Carden surveyed all 159 county commissions in Georgia and found that only much smaller counties, with comparatively short agendas, begin their zoning hearings as late as Gwinnett. He suggested starting the Gwinnett zoning hearings at 5:30 p.m., like in DeKalb County.
Carden suggested further streamlining meetings by sending some cases to a consent agenda, as Cobb County does.
In Cobb, staffers place cases on a consent agenda if commissioners have worked with applicants and neighbors and everyone seems to agree, said Keli Gambrill, a commissioner who previously spoke at zoning hearings as a neighborhood advocate.
At the beginning of each hearing, consent agenda cases are read into the record but those filing the application do not present, Gambrill said. If there is an objection to a consent case, the person raising it and the applicant or attorney leave the room to discuss it while the meeting continues, Gambrill said. If their differences can’t be worked out, the case is moved to the regular agenda for commissioners to hear the presentation and objections, she said.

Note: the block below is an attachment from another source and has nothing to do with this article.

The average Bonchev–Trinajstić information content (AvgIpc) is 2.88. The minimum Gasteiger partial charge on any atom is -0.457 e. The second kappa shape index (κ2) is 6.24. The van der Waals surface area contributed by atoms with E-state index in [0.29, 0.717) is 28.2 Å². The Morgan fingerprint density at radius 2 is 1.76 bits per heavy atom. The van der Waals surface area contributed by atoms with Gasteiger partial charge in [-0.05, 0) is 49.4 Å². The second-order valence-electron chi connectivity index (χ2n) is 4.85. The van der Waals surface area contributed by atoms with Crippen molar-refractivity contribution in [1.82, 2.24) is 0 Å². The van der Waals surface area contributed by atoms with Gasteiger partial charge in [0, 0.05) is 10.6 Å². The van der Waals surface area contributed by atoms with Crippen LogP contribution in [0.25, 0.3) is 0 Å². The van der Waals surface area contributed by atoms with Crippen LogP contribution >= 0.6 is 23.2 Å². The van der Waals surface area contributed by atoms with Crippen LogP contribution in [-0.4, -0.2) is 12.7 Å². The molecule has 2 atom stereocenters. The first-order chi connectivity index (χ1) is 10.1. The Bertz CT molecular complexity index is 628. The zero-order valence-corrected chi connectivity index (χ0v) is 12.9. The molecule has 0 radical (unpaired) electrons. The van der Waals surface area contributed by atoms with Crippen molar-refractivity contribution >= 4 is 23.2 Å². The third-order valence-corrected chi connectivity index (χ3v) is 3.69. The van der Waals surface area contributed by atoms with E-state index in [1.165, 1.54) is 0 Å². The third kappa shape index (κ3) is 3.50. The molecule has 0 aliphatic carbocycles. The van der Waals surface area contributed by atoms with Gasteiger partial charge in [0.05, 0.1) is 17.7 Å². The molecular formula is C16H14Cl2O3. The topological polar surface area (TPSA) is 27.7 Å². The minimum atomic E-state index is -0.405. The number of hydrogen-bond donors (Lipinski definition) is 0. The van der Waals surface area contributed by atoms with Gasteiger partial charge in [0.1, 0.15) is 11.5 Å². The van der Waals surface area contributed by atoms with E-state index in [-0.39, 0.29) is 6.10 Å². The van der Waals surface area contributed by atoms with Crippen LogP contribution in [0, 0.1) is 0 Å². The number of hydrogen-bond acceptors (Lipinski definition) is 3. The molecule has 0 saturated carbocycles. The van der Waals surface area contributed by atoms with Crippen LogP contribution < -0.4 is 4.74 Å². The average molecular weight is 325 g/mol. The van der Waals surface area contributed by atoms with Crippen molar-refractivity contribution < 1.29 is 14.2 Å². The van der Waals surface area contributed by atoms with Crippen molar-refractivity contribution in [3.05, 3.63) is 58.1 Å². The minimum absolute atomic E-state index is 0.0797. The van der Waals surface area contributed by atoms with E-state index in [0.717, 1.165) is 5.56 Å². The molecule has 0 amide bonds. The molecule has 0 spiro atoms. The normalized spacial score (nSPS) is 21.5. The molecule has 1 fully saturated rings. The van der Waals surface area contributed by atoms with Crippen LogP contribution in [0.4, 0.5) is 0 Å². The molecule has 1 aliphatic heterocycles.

“There is the assumption that you know what’s going on in your community prior to coming there,” Gambrill said. “Consent, to me, means there was a lot of work done before the hearing.”
Gwinnett Commissioner Jasper Watkins said the commissioners — including himself — needed to do a better job preparing for each hearing so they don’t spend as much time asking questions themselves.
Gwinnett County’s staff attorneys and County Administrator Glenn Stephens have expressed reservations about instituting a consent agenda, in part because the applicants’ presentations would not take place for consent cases. Many people in the audience don’t intend to speak on certain cases but decide to after hearing something in a presentation, county officials said.
“I don’t know if it matches up with y’all’s values of transparency and openness,” Stephens said.